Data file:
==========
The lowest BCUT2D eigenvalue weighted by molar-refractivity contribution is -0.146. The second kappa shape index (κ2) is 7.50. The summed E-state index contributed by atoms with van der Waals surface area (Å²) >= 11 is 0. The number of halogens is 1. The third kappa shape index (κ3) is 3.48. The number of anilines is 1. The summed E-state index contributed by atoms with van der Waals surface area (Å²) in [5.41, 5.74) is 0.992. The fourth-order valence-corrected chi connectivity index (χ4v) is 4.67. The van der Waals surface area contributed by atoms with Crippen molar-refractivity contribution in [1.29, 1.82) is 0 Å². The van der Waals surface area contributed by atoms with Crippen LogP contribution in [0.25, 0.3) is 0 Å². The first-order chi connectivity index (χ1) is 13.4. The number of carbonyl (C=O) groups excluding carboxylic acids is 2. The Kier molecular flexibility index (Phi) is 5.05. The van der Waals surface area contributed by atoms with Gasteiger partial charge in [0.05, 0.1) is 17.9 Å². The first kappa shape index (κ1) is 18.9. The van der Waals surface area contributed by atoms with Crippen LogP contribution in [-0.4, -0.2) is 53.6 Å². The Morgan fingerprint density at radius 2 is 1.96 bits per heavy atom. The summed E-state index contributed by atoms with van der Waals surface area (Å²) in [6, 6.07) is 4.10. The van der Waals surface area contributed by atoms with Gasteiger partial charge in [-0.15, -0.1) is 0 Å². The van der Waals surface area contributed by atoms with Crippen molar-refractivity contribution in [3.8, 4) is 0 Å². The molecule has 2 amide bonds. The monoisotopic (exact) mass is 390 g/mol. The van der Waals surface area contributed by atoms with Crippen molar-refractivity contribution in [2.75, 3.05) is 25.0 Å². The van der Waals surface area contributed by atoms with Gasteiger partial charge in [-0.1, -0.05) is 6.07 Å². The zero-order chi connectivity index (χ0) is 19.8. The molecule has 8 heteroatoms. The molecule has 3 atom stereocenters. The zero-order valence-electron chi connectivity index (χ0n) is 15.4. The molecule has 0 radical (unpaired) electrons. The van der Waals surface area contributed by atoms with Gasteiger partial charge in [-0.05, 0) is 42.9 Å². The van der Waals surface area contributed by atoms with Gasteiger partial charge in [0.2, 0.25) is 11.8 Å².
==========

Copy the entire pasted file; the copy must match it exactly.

The lowest BCUT2D eigenvalue weighted by molar-refractivity contribution is -0.146. The second kappa shape index (κ2) is 7.50. The summed E-state index contributed by atoms with van der Waals surface area (Å²) >= 11 is 0. The number of halogens is 1. The third kappa shape index (κ3) is 3.48. The number of anilines is 1. The summed E-state index contributed by atoms with van der Waals surface area (Å²) in [5.41, 5.74) is 0.992. The fourth-order valence-corrected chi connectivity index (χ4v) is 4.67. The van der Waals surface area contributed by atoms with Crippen molar-refractivity contribution in [1.29, 1.82) is 0 Å². The van der Waals surface area contributed by atoms with Crippen LogP contribution in [0.25, 0.3) is 0 Å². The first-order chi connectivity index (χ1) is 13.4. The number of carbonyl (C=O) groups excluding carboxylic acids is 2. The Kier molecular flexibility index (Phi) is 5.05. The van der Waals surface area contributed by atoms with Gasteiger partial charge in [0.05, 0.1) is 17.9 Å². The first kappa shape index (κ1) is 18.9. The van der Waals surface area contributed by atoms with Crippen LogP contribution in [-0.4, -0.2) is 53.6 Å². The Morgan fingerprint density at radius 2 is 1.96 bits per heavy atom. The summed E-state index contributed by atoms with van der Waals surface area (Å²) in [6, 6.07) is 4.10. The van der Waals surface area contributed by atoms with Gasteiger partial charge in [-0.15, -0.1) is 0 Å². The van der Waals surface area contributed by atoms with Crippen molar-refractivity contribution in [3.8, 4) is 0 Å². The molecule has 2 amide bonds. The monoisotopic (exact) mass is 390 g/mol. The van der Waals surface area contributed by atoms with Crippen molar-refractivity contribution in [2.75, 3.05) is 25.0 Å². The van der Waals surface area contributed by atoms with Gasteiger partial charge in [-0.1, -0.05) is 6.07 Å². The zero-order chi connectivity index (χ0) is 19.8. The molecule has 8 heteroatoms. The molecule has 3 atom stereocenters. The zero-order valence-electron chi connectivity index (χ0n) is 15.4. The molecule has 0 radical (unpaired) electrons. The van der Waals surface area contributed by atoms with Gasteiger partial charge in [-0.05, 0) is 42.9 Å². The van der Waals surface area contributed by atoms with Gasteiger partial charge in [0.2, 0.25) is 11.8 Å².